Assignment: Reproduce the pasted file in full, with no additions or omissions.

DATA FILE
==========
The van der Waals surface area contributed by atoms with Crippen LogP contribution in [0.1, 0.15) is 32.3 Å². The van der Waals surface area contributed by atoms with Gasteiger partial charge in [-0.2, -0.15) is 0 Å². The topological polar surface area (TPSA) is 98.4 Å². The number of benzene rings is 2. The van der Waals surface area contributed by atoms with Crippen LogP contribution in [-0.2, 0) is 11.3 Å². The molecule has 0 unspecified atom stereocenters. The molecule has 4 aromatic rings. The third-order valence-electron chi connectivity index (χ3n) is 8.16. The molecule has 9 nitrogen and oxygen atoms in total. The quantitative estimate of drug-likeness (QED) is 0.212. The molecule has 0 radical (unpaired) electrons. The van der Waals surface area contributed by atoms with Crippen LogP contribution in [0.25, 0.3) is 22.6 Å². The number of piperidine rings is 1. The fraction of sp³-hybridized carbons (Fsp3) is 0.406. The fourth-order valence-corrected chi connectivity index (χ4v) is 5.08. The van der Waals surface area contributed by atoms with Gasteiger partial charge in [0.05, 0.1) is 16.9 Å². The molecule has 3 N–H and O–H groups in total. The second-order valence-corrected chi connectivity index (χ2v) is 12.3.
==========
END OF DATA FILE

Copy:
The van der Waals surface area contributed by atoms with Crippen LogP contribution in [0.1, 0.15) is 32.3 Å². The van der Waals surface area contributed by atoms with Gasteiger partial charge in [-0.2, -0.15) is 0 Å². The topological polar surface area (TPSA) is 98.4 Å². The number of benzene rings is 2. The van der Waals surface area contributed by atoms with Crippen LogP contribution in [-0.2, 0) is 11.3 Å². The molecule has 0 unspecified atom stereocenters. The molecule has 4 aromatic rings. The third-order valence-electron chi connectivity index (χ3n) is 8.16. The molecule has 9 nitrogen and oxygen atoms in total. The quantitative estimate of drug-likeness (QED) is 0.212. The molecule has 0 radical (unpaired) electrons. The van der Waals surface area contributed by atoms with Crippen LogP contribution in [0.25, 0.3) is 22.6 Å². The number of piperidine rings is 1. The fraction of sp³-hybridized carbons (Fsp3) is 0.406. The fourth-order valence-corrected chi connectivity index (χ4v) is 5.08. The van der Waals surface area contributed by atoms with Gasteiger partial charge in [0.05, 0.1) is 16.9 Å². The molecule has 3 N–H and O–H groups in total. The second-order valence-corrected chi connectivity index (χ2v) is 12.3.